2 hrs 20 mins
The Jewish version of pate, this rich spread gets a flavor boost from the sweet caramelized onions and the rendered chicken fat. Not a dish for the faint of heart, literally. It's wonderful on little pumpernickel squares with cornichons, but in a Jewish deli you can also find it spread between two slices of rye for lunch. Can be made 1 day ahead and kept in the refrigerator. From the Take-Out Menu Cookbook.
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- 6 tablespoons schmaltz (see related recipe)
- 1 lb chicken liver, trimmed of any visible fat and membrane
- 1 medium onion, coarsely chopped (about 1 cup)
- 2 large eggs, hard-cooked and chopped
- 3/4 teaspoon salt
- 1/4 teaspoon fresh ground black pepper
- toasted rye bread
- matzos, and
- cornichon, for serving
- 1Prepare the Schmaltz as directed in the recipe. Rinse the livers and pat them dry with paper towels.
- 2In a large saute pan set over meidum heat, heat 2 tablespoons of the Schmaltz and saute the livers until browned, turning once, about 2 to 2 1/2 minutes per side. They should be just barely pink inside. Don't overcook them or they will be dry. Transfer the livers to a cutting board to cool.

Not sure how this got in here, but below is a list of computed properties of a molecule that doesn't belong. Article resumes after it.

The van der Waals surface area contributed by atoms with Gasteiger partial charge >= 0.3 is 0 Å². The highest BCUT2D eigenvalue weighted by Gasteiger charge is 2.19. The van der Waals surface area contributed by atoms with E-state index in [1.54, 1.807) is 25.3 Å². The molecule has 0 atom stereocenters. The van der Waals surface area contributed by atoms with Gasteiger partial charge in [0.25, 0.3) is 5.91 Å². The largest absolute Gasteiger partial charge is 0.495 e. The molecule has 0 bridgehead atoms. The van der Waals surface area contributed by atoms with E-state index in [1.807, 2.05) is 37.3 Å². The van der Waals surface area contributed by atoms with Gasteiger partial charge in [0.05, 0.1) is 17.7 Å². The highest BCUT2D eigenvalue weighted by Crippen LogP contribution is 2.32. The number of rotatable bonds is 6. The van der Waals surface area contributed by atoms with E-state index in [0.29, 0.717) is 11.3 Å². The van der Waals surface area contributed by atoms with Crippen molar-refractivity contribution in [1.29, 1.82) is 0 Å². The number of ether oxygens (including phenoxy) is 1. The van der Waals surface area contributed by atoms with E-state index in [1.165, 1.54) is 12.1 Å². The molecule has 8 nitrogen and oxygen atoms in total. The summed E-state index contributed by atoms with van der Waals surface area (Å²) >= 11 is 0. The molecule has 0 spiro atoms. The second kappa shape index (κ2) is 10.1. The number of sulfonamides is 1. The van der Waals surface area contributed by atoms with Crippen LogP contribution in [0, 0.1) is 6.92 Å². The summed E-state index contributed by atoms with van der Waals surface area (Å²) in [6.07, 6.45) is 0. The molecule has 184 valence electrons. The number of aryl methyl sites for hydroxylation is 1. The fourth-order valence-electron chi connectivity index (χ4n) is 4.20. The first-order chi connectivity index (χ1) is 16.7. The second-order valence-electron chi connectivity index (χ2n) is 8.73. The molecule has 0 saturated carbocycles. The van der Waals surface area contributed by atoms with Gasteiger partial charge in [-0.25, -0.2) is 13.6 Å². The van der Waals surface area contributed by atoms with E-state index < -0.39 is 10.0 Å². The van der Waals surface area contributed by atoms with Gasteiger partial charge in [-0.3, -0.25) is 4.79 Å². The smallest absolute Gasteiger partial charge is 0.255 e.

- 3Using the same pan, heat another 2 tablespoons of the Schmaltz and add the onion. Cook, stirring occasionally, until golden brown, about 10 minutes.
- 4Transfer the cooked onions and livers to the bowl of a food processor. Add the eggs, salt, pepper, and remaining 2 tablespoons of Schmaltz. Pulse 6 to 8 times, until coarsely chopped. Do not puree. Taste for seasoning and chill at least 2 hours before serving.
- 5Serve with toast, crackers, or mazto and cornichons.
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Nutritional Facts for Jewish Deli-Style Chopped Chicken Livers
Serving Size: 1 (177 g)
Servings Per Recipe: 4
- Amount Per Serving
- % Daily Value
- Calories 353.3
- Calories from Fat 244
- Total Fat 27.1 g
- Saturated Fat 8.2 g
- Cholesterol 514.5 mg
- Sodium 552.6 mg
- Total Carbohydrate 3.0 g
- Dietary Fiber 0.4 g
- Sugars 1.3 g
- Protein 22.6 g